Federal reports says Nebraska has one of the highest rates of carbon monoxide deaths in the nation, while January and February are among the deadliest months for the poisonings. The best protection is to have a CO detector.
Home safety advocate Bob Platts says if you don’t recall how long ago you bought your detector, it’s probably due to be replaced.
Carbon monoxide detectors, similar to smoke detectors, have a shelf life of about five years and he’s guessing there are a number of detectors in our homes that are out of date. Platts says if you’re going to have a carbon monoxide detector in your home, make sure it’s installed in a proper place.
He suggests mounting the detector in a sleeping area or a common area like a hallway between bedrooms. He says you should hang it about five feet off the floor because that’s about the level that CO is mixing with air. Platts says you won’t be able to notice carbon monoxide in your home without a detector. It’s colorless and odorless and mixes with air.
Twenty-five states have statutes that require carbon monoxide detectors in certain residential buildings, but Nebraska is not one of them.
Members of five Nebraska families suffered carbon monoxide poisoning during a weekend ski trip in Colorado earlier this month. Reports say the gas came from a faulty furnace in the house where they were staying.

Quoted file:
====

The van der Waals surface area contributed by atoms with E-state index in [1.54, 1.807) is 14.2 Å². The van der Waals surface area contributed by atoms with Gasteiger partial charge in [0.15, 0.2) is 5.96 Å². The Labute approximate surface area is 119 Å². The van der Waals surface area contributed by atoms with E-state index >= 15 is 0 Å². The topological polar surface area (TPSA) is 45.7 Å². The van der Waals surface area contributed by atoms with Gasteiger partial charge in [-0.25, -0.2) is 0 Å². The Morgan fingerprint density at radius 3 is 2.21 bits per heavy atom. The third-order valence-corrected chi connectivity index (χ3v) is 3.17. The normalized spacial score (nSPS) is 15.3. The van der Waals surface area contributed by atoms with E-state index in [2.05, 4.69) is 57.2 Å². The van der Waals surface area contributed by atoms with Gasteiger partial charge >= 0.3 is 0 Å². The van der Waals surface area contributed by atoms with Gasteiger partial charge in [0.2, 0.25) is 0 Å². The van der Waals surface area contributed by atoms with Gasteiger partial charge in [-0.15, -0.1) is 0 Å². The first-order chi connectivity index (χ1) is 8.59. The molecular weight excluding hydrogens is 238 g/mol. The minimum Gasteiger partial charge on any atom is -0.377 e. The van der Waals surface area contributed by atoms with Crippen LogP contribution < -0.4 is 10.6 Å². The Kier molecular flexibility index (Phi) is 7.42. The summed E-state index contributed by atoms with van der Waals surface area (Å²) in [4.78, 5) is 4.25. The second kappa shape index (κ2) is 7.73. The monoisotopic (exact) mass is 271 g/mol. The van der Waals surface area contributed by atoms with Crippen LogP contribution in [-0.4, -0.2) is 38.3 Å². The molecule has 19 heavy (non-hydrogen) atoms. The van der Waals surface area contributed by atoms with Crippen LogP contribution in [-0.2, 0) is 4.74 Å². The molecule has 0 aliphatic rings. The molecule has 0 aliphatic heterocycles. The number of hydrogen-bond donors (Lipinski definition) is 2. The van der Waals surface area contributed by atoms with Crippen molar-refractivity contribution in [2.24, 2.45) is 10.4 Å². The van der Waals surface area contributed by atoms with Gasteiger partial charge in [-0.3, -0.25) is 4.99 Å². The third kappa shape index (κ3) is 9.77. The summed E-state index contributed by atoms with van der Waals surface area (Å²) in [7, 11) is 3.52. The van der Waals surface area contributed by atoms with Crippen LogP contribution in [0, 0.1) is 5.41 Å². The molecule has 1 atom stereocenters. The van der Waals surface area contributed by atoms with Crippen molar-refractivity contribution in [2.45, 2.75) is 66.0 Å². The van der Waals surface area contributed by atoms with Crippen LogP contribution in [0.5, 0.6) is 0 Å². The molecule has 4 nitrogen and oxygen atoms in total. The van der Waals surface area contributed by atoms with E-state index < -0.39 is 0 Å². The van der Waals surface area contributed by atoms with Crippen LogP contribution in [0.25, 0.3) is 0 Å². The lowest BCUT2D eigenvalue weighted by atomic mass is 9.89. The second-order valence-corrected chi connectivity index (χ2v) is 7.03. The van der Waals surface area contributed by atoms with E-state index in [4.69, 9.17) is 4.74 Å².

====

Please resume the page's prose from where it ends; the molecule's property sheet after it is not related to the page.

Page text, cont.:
The Nebraska Regional Poison Center received 310 calls about the poisonous gas in 2013.
A person who has carbon monoxide poisoning can have flu-like symptoms, which can be deceiving in the winter months when many people are already sick.
Carbon monoxide cases typically happen when the weather turns cold and people use their furnaces more, but Platts says carbon monoxide poisoning isn’t just something that happens in the winter as they’ve had calls in the every month of the year.
He says it’s produced by fossil fuels, so not only can it be produced by a gas furnace but also by a gas stove or gas water heater. In the summer, if people are grilling in their garage, it can produce carbon monoxide. Also during the winter, if people are warming up their car in the garage, that can also produce CO issues.